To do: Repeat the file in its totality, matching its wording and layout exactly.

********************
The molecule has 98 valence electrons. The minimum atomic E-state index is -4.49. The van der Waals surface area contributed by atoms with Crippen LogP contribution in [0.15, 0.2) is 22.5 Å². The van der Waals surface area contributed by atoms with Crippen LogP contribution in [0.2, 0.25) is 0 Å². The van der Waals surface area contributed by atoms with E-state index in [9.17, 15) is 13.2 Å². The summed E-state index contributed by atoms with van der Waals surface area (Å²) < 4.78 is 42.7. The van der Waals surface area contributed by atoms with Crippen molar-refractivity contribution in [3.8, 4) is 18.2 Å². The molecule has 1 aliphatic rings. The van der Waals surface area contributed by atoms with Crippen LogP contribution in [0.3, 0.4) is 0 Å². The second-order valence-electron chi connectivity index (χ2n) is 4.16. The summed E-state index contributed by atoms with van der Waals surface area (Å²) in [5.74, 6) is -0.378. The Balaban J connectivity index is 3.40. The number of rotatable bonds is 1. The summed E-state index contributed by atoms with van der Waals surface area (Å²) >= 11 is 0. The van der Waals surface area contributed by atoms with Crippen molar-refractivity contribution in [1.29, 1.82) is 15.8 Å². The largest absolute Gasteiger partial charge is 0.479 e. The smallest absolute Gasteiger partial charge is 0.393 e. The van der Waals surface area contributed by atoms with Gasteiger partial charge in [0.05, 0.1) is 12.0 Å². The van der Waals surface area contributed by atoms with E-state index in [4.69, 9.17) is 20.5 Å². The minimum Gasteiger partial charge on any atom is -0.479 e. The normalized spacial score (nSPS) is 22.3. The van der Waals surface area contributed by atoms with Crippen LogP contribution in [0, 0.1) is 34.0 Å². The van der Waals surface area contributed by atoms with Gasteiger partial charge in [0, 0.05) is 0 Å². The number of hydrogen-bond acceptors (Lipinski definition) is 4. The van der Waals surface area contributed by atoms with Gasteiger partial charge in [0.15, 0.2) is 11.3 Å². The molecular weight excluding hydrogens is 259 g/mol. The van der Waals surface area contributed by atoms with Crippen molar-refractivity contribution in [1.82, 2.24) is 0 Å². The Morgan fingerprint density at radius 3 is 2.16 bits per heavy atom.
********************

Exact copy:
The molecule has 98 valence electrons. The minimum atomic E-state index is -4.49. The van der Waals surface area contributed by atoms with Crippen LogP contribution in [0.15, 0.2) is 22.5 Å². The van der Waals surface area contributed by atoms with Crippen LogP contribution in [0.2, 0.25) is 0 Å². The van der Waals surface area contributed by atoms with E-state index in [9.17, 15) is 13.2 Å². The summed E-state index contributed by atoms with van der Waals surface area (Å²) < 4.78 is 42.7. The van der Waals surface area contributed by atoms with Crippen molar-refractivity contribution in [3.8, 4) is 18.2 Å². The molecule has 1 aliphatic rings. The van der Waals surface area contributed by atoms with Crippen LogP contribution in [0.3, 0.4) is 0 Å². The second-order valence-electron chi connectivity index (χ2n) is 4.16. The summed E-state index contributed by atoms with van der Waals surface area (Å²) in [5.74, 6) is -0.378. The Balaban J connectivity index is 3.40. The number of rotatable bonds is 1. The summed E-state index contributed by atoms with van der Waals surface area (Å²) >= 11 is 0. The van der Waals surface area contributed by atoms with Crippen molar-refractivity contribution in [1.29, 1.82) is 15.8 Å². The largest absolute Gasteiger partial charge is 0.479 e. The smallest absolute Gasteiger partial charge is 0.393 e. The van der Waals surface area contributed by atoms with Gasteiger partial charge in [0.05, 0.1) is 12.0 Å². The van der Waals surface area contributed by atoms with E-state index in [4.69, 9.17) is 20.5 Å². The minimum Gasteiger partial charge on any atom is -0.479 e. The normalized spacial score (nSPS) is 22.3. The van der Waals surface area contributed by atoms with Crippen LogP contribution in [0, 0.1) is 34.0 Å². The van der Waals surface area contributed by atoms with Gasteiger partial charge in [0, 0.05) is 0 Å². The number of hydrogen-bond acceptors (Lipinski definition) is 4. The van der Waals surface area contributed by atoms with Gasteiger partial charge in [0.15, 0.2) is 11.3 Å². The molecular weight excluding hydrogens is 259 g/mol. The van der Waals surface area contributed by atoms with Crippen molar-refractivity contribution in [1.82, 2.24) is 0 Å². The Morgan fingerprint density at radius 3 is 2.16 bits per heavy atom.